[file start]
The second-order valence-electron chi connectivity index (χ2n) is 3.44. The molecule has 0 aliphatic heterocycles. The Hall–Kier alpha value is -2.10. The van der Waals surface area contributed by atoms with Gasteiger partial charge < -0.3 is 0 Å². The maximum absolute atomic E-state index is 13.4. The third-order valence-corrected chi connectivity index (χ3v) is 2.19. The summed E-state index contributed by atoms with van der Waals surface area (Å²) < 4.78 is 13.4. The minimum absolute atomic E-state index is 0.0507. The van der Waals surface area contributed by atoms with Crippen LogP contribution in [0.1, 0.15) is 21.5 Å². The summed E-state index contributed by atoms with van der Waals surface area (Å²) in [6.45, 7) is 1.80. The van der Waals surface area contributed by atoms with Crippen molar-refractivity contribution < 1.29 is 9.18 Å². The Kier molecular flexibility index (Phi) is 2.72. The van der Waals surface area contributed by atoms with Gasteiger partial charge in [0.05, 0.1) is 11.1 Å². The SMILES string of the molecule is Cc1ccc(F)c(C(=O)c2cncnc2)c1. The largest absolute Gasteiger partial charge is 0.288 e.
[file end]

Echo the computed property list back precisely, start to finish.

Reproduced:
The second-order valence-electron chi connectivity index (χ2n) is 3.44. The molecule has 0 aliphatic heterocycles. The Hall–Kier alpha value is -2.10. The van der Waals surface area contributed by atoms with Gasteiger partial charge < -0.3 is 0 Å². The maximum absolute atomic E-state index is 13.4. The third-order valence-corrected chi connectivity index (χ3v) is 2.19. The summed E-state index contributed by atoms with van der Waals surface area (Å²) < 4.78 is 13.4. The minimum absolute atomic E-state index is 0.0507. The van der Waals surface area contributed by atoms with Crippen LogP contribution in [0.1, 0.15) is 21.5 Å². The summed E-state index contributed by atoms with van der Waals surface area (Å²) in [6.45, 7) is 1.80. The van der Waals surface area contributed by atoms with Crippen molar-refractivity contribution < 1.29 is 9.18 Å². The Kier molecular flexibility index (Phi) is 2.72. The van der Waals surface area contributed by atoms with Gasteiger partial charge in [0.05, 0.1) is 11.1 Å². The SMILES string of the molecule is Cc1ccc(F)c(C(=O)c2cncnc2)c1. The largest absolute Gasteiger partial charge is 0.288 e.